Which actually means this should have been the first post.  (Well, first after Soul, who went first as more or less of a joke.)  Only I didn’t have photos ready on this one, since it was a reproduction that didn’t actually pass for the original, so I didn’t want to use any photos for work.

This replica Patsy was made by Effanbee in the ’80s, before Effanbee became part of Tonner.  This is not what she came wearing, though.  She came in this:

Oh, and yes, you’re reading her tag correctly.  See?

As I said, it was the ’80s, so no one was yet trying to find less offensive ways to phrase things.   (I keep writing things set in the ’80s, and it’s absolutely maddening.)

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Snow White-type by Minerva

I bet that title seems confusing, right?  You might be wondering why there isn’t a comma before “by Minerva,” and if you know me well, you’re probably wondering what would ever possess me to use a Roman deity name rather than a Greek one.  Well, there’s a good reason for all of it! 😀

Meet one of the oldest dolls I own.  I don’t know the exact year she was made, but she’s a copycat of Ideal and Knickerbocker’s Snow White dolls (Ideal’s actually was available in an African-American version, btw!), which were released in 1938 to tie in with Disney’s Snow White and the Seven Dwarfs, so she’s likely from either 1939 or the early 1940s.  (Her dress is almost unquestionably home-made, and her shoes and socks probably aren’t original, either.)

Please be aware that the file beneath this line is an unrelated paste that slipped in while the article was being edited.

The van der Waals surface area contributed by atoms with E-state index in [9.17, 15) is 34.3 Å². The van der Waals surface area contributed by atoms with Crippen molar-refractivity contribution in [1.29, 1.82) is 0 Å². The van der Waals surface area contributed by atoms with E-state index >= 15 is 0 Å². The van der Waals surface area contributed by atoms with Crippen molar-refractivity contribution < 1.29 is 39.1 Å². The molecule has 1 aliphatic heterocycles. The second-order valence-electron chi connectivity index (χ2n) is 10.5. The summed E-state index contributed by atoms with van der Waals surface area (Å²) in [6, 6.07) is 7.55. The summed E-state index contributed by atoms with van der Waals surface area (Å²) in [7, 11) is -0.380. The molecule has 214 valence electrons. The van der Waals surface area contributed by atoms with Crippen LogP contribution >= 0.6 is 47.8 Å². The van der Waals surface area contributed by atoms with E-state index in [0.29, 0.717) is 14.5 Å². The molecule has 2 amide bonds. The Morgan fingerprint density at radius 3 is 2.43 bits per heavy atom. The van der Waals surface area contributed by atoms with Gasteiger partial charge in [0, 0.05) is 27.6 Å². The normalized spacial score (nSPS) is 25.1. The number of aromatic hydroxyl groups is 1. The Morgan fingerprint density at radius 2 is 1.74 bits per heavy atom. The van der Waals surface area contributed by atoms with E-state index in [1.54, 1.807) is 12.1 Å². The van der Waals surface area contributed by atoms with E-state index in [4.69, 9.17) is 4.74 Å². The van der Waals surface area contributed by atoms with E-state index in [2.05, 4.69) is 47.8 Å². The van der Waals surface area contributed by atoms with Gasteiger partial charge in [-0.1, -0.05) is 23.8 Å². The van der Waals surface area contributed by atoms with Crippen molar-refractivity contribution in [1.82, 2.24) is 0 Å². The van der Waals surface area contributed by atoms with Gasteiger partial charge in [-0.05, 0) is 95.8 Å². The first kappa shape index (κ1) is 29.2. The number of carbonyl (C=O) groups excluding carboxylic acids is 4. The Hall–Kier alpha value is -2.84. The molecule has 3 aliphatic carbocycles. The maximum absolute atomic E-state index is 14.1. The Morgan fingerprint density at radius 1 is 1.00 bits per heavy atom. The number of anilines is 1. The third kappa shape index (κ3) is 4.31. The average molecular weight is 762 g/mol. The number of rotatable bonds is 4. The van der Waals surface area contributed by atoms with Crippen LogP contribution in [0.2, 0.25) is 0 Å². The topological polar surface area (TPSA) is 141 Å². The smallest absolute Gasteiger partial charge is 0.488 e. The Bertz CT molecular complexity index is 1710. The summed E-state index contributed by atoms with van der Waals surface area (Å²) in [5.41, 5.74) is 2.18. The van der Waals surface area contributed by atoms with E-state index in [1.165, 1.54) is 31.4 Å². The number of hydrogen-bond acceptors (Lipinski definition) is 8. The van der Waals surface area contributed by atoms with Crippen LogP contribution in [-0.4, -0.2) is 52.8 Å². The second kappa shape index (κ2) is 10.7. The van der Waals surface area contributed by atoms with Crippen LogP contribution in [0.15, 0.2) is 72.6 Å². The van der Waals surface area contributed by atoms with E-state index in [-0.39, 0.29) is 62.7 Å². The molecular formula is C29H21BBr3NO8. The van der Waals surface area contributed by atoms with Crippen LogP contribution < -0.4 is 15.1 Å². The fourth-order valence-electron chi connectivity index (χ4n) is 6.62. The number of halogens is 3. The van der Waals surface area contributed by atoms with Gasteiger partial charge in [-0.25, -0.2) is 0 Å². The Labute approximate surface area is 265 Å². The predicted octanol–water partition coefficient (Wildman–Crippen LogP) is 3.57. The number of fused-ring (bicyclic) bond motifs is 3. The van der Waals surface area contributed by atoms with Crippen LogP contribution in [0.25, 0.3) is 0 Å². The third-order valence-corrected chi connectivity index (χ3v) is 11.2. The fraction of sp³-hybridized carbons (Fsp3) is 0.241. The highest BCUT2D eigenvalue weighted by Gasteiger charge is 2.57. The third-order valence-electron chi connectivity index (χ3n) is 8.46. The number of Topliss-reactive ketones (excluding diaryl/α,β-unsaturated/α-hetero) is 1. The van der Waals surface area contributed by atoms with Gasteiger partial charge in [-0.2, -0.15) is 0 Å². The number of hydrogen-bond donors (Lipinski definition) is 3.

As to why I said “by Minerva” in the title, I believe that’s the name of the company that manufactured her.  She’s entirely unmarked, but in looking at a book I have about composition dolls, in the section on Snow White-types, it showed one that had this same lazy hair painting, where they basically just airbrushed the back of the head and didn’t care if they got all the hair, and didn’t bother painting the bow.  That one was described as being by a company called Minerva, as having one bent arm, and being about 15 inches tall, all of which also applies to this doll.  The one pictured in the book wasn’t an African-American version, but the other factors all agreeing seems to me to be a strong indicator that I’m right about who manufactured this doll.

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Princess of Power

So I’ve been meaning to get to this post for a while, and I managed to get the photos taken before I started working on the photos for June.  (I’ll explain in my first June post as to why I have a special theme for the month.)  It’s not that I want to show off my She-Ra collection, it’s that I’ve got two big purchases I want to squee about. 🙂

And here’s the first one:




Sadly, there’s only one half of the front door (and it doesn’t actually stay in place, due to broken hinges) and only one window pane, but still!  She-Ra’s Crystal Castle! 😀

And it has pretty much all its interior accessories:


(Though from looking at a list I found online, it turns out the purple fur thing I put on the bed as a comforter is supposed to be a rug.  Oops. 😛 )